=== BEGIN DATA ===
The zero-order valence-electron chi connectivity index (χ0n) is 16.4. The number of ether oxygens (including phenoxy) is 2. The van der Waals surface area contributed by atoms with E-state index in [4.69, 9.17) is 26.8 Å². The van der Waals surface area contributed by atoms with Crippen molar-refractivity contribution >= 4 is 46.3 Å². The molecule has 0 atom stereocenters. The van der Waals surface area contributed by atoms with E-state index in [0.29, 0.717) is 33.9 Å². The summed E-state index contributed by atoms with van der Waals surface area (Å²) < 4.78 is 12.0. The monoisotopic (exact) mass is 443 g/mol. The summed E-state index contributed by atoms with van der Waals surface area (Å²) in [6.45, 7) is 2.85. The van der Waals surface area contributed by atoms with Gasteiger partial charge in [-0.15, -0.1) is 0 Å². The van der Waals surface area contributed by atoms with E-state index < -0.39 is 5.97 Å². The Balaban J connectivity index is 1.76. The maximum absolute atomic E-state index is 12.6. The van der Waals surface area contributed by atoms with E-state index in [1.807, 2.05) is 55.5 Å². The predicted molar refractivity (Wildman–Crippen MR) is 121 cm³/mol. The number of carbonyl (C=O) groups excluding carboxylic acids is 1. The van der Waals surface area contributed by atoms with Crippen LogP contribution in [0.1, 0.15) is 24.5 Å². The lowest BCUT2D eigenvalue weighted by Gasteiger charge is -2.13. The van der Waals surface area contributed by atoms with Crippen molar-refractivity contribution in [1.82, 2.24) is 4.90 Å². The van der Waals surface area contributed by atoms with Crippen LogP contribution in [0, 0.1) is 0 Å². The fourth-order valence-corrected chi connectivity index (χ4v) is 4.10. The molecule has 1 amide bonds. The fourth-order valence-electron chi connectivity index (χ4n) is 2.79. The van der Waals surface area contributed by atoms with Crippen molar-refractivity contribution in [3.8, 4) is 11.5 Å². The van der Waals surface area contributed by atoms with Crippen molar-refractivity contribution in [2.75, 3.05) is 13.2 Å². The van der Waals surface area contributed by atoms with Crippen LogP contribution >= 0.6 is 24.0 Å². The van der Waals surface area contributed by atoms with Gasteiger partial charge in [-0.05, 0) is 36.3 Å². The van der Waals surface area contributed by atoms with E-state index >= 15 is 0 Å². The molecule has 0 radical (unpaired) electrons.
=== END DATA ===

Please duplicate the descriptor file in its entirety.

The zero-order valence-electron chi connectivity index (χ0n) is 16.4. The number of ether oxygens (including phenoxy) is 2. The van der Waals surface area contributed by atoms with E-state index in [4.69, 9.17) is 26.8 Å². The van der Waals surface area contributed by atoms with Crippen molar-refractivity contribution >= 4 is 46.3 Å². The molecule has 0 atom stereocenters. The van der Waals surface area contributed by atoms with E-state index in [0.29, 0.717) is 33.9 Å². The summed E-state index contributed by atoms with van der Waals surface area (Å²) < 4.78 is 12.0. The monoisotopic (exact) mass is 443 g/mol. The summed E-state index contributed by atoms with van der Waals surface area (Å²) in [6.45, 7) is 2.85. The van der Waals surface area contributed by atoms with Gasteiger partial charge in [-0.15, -0.1) is 0 Å². The van der Waals surface area contributed by atoms with E-state index < -0.39 is 5.97 Å². The Balaban J connectivity index is 1.76. The maximum absolute atomic E-state index is 12.6. The van der Waals surface area contributed by atoms with E-state index in [1.807, 2.05) is 55.5 Å². The predicted molar refractivity (Wildman–Crippen MR) is 121 cm³/mol. The number of carbonyl (C=O) groups excluding carboxylic acids is 1. The van der Waals surface area contributed by atoms with Crippen LogP contribution in [0.1, 0.15) is 24.5 Å². The lowest BCUT2D eigenvalue weighted by Gasteiger charge is -2.13. The van der Waals surface area contributed by atoms with Crippen molar-refractivity contribution in [1.82, 2.24) is 4.90 Å². The van der Waals surface area contributed by atoms with Crippen LogP contribution in [0, 0.1) is 0 Å². The fourth-order valence-corrected chi connectivity index (χ4v) is 4.10. The molecule has 1 amide bonds. The fourth-order valence-electron chi connectivity index (χ4n) is 2.79. The van der Waals surface area contributed by atoms with Crippen molar-refractivity contribution in [3.8, 4) is 11.5 Å². The van der Waals surface area contributed by atoms with Crippen molar-refractivity contribution in [2.75, 3.05) is 13.2 Å². The van der Waals surface area contributed by atoms with Crippen LogP contribution >= 0.6 is 24.0 Å². The van der Waals surface area contributed by atoms with Gasteiger partial charge in [-0.05, 0) is 36.3 Å². The van der Waals surface area contributed by atoms with E-state index >= 15 is 0 Å². The molecule has 0 radical (unpaired) electrons.